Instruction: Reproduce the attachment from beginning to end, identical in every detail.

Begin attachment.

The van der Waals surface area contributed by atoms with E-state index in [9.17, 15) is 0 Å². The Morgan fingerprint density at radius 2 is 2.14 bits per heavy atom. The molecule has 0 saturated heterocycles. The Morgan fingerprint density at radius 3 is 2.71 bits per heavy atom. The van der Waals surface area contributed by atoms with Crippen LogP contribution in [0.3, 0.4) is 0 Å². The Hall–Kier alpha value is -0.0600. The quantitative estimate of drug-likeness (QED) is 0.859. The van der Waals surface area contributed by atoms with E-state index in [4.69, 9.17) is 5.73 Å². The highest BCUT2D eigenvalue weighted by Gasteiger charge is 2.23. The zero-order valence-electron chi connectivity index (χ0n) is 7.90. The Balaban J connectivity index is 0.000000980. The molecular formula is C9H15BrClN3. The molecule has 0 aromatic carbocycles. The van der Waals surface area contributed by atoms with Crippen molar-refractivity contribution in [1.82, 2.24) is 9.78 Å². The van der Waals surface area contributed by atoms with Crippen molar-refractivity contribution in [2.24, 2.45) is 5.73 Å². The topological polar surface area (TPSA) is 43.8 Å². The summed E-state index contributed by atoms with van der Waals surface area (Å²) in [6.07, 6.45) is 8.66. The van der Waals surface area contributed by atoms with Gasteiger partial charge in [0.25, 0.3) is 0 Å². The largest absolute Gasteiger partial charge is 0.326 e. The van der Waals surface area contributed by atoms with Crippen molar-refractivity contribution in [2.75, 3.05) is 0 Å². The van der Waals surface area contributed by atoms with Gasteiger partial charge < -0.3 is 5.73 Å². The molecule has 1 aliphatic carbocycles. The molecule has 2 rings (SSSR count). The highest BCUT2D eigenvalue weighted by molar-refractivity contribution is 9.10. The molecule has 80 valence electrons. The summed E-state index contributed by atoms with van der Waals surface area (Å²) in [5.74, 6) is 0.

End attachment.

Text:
The van der Waals surface area contributed by atoms with E-state index in [9.17, 15) is 0 Å². The Morgan fingerprint density at radius 2 is 2.14 bits per heavy atom. The molecule has 0 saturated heterocycles. The Morgan fingerprint density at radius 3 is 2.71 bits per heavy atom. The van der Waals surface area contributed by atoms with Crippen LogP contribution in [0.3, 0.4) is 0 Å². The Hall–Kier alpha value is -0.0600. The quantitative estimate of drug-likeness (QED) is 0.859. The van der Waals surface area contributed by atoms with E-state index in [4.69, 9.17) is 5.73 Å². The highest BCUT2D eigenvalue weighted by Gasteiger charge is 2.23. The zero-order valence-electron chi connectivity index (χ0n) is 7.90. The Balaban J connectivity index is 0.000000980. The molecular formula is C9H15BrClN3. The molecule has 0 aromatic carbocycles. The van der Waals surface area contributed by atoms with Crippen molar-refractivity contribution in [1.82, 2.24) is 9.78 Å². The van der Waals surface area contributed by atoms with Crippen molar-refractivity contribution in [2.24, 2.45) is 5.73 Å². The topological polar surface area (TPSA) is 43.8 Å². The summed E-state index contributed by atoms with van der Waals surface area (Å²) in [6.07, 6.45) is 8.66. The van der Waals surface area contributed by atoms with Gasteiger partial charge in [0.25, 0.3) is 0 Å². The largest absolute Gasteiger partial charge is 0.326 e. The van der Waals surface area contributed by atoms with Crippen molar-refractivity contribution in [2.75, 3.05) is 0 Å². The van der Waals surface area contributed by atoms with Gasteiger partial charge < -0.3 is 5.73 Å². The molecule has 1 aliphatic carbocycles. The molecule has 2 rings (SSSR count). The highest BCUT2D eigenvalue weighted by molar-refractivity contribution is 9.10. The molecule has 80 valence electrons. The summed E-state index contributed by atoms with van der Waals surface area (Å²) in [5.74, 6) is 0.